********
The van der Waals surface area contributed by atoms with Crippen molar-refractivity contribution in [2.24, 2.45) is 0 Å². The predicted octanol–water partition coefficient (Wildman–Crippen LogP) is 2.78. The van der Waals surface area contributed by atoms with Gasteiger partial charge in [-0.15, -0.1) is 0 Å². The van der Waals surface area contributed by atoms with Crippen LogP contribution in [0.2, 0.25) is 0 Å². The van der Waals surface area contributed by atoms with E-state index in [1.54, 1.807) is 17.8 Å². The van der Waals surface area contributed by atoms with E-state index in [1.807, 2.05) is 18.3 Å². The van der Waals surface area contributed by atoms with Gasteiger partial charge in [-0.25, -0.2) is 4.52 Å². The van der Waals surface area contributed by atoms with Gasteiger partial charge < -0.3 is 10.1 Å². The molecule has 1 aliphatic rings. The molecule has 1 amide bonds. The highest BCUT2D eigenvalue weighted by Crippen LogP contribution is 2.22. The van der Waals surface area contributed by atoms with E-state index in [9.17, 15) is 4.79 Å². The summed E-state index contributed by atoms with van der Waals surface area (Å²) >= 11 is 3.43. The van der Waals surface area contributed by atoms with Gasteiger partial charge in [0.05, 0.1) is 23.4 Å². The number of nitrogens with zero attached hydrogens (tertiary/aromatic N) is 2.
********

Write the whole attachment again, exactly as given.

The van der Waals surface area contributed by atoms with Crippen molar-refractivity contribution in [2.24, 2.45) is 0 Å². The predicted octanol–water partition coefficient (Wildman–Crippen LogP) is 2.78. The van der Waals surface area contributed by atoms with Gasteiger partial charge in [-0.15, -0.1) is 0 Å². The van der Waals surface area contributed by atoms with Crippen LogP contribution in [0.2, 0.25) is 0 Å². The van der Waals surface area contributed by atoms with E-state index in [1.54, 1.807) is 17.8 Å². The van der Waals surface area contributed by atoms with E-state index in [1.807, 2.05) is 18.3 Å². The van der Waals surface area contributed by atoms with Gasteiger partial charge in [-0.25, -0.2) is 4.52 Å². The van der Waals surface area contributed by atoms with Gasteiger partial charge < -0.3 is 10.1 Å². The molecule has 1 aliphatic rings. The molecule has 1 amide bonds. The highest BCUT2D eigenvalue weighted by Crippen LogP contribution is 2.22. The van der Waals surface area contributed by atoms with E-state index in [9.17, 15) is 4.79 Å². The summed E-state index contributed by atoms with van der Waals surface area (Å²) >= 11 is 3.43. The van der Waals surface area contributed by atoms with Gasteiger partial charge in [0.05, 0.1) is 23.4 Å². The number of nitrogens with zero attached hydrogens (tertiary/aromatic N) is 2.